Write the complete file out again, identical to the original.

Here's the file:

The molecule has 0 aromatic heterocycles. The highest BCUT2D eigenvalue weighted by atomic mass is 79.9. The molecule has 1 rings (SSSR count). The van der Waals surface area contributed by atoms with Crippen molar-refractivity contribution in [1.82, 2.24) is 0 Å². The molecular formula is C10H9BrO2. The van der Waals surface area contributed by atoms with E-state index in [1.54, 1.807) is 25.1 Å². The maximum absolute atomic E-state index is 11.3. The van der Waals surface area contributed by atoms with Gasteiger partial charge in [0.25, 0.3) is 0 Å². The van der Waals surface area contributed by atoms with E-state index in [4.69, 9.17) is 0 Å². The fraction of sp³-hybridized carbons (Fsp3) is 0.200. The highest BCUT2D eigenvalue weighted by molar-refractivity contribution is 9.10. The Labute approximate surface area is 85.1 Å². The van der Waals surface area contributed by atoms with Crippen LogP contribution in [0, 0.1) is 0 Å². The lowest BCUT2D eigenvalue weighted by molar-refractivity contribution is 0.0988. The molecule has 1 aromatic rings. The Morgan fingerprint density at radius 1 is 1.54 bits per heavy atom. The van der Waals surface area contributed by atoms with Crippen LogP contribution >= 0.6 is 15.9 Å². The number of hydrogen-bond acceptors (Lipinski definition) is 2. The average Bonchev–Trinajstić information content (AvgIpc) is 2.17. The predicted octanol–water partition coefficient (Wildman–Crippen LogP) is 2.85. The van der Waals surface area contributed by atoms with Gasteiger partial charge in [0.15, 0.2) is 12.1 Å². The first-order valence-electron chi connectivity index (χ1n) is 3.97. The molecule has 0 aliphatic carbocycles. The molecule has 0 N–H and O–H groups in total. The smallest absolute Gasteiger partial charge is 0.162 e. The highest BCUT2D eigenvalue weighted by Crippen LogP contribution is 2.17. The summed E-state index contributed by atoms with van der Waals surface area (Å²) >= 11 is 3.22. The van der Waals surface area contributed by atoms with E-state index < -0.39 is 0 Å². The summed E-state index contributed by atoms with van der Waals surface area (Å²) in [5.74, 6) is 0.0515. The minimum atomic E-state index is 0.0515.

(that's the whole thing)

The molecule has 0 aromatic heterocycles. The highest BCUT2D eigenvalue weighted by atomic mass is 79.9. The molecule has 1 rings (SSSR count). The van der Waals surface area contributed by atoms with Crippen molar-refractivity contribution in [1.82, 2.24) is 0 Å². The molecular formula is C10H9BrO2. The van der Waals surface area contributed by atoms with E-state index in [1.54, 1.807) is 25.1 Å². The maximum absolute atomic E-state index is 11.3. The van der Waals surface area contributed by atoms with Gasteiger partial charge in [0.25, 0.3) is 0 Å². The van der Waals surface area contributed by atoms with E-state index in [4.69, 9.17) is 0 Å². The fraction of sp³-hybridized carbons (Fsp3) is 0.200. The highest BCUT2D eigenvalue weighted by molar-refractivity contribution is 9.10. The Labute approximate surface area is 85.1 Å². The van der Waals surface area contributed by atoms with Crippen LogP contribution in [0, 0.1) is 0 Å². The lowest BCUT2D eigenvalue weighted by molar-refractivity contribution is 0.0988. The molecule has 1 aromatic rings. The Morgan fingerprint density at radius 1 is 1.54 bits per heavy atom. The van der Waals surface area contributed by atoms with Crippen LogP contribution >= 0.6 is 15.9 Å². The number of hydrogen-bond acceptors (Lipinski definition) is 2. The average Bonchev–Trinajstić information content (AvgIpc) is 2.17. The predicted octanol–water partition coefficient (Wildman–Crippen LogP) is 2.85. The van der Waals surface area contributed by atoms with Gasteiger partial charge in [0.15, 0.2) is 12.1 Å². The first-order valence-electron chi connectivity index (χ1n) is 3.97. The molecule has 0 aliphatic carbocycles. The molecule has 0 N–H and O–H groups in total. The smallest absolute Gasteiger partial charge is 0.162 e. The highest BCUT2D eigenvalue weighted by Crippen LogP contribution is 2.17. The summed E-state index contributed by atoms with van der Waals surface area (Å²) >= 11 is 3.22. The van der Waals surface area contributed by atoms with E-state index < -0.39 is 0 Å². The summed E-state index contributed by atoms with van der Waals surface area (Å²) in [5.74, 6) is 0.0515. The minimum atomic E-state index is 0.0515.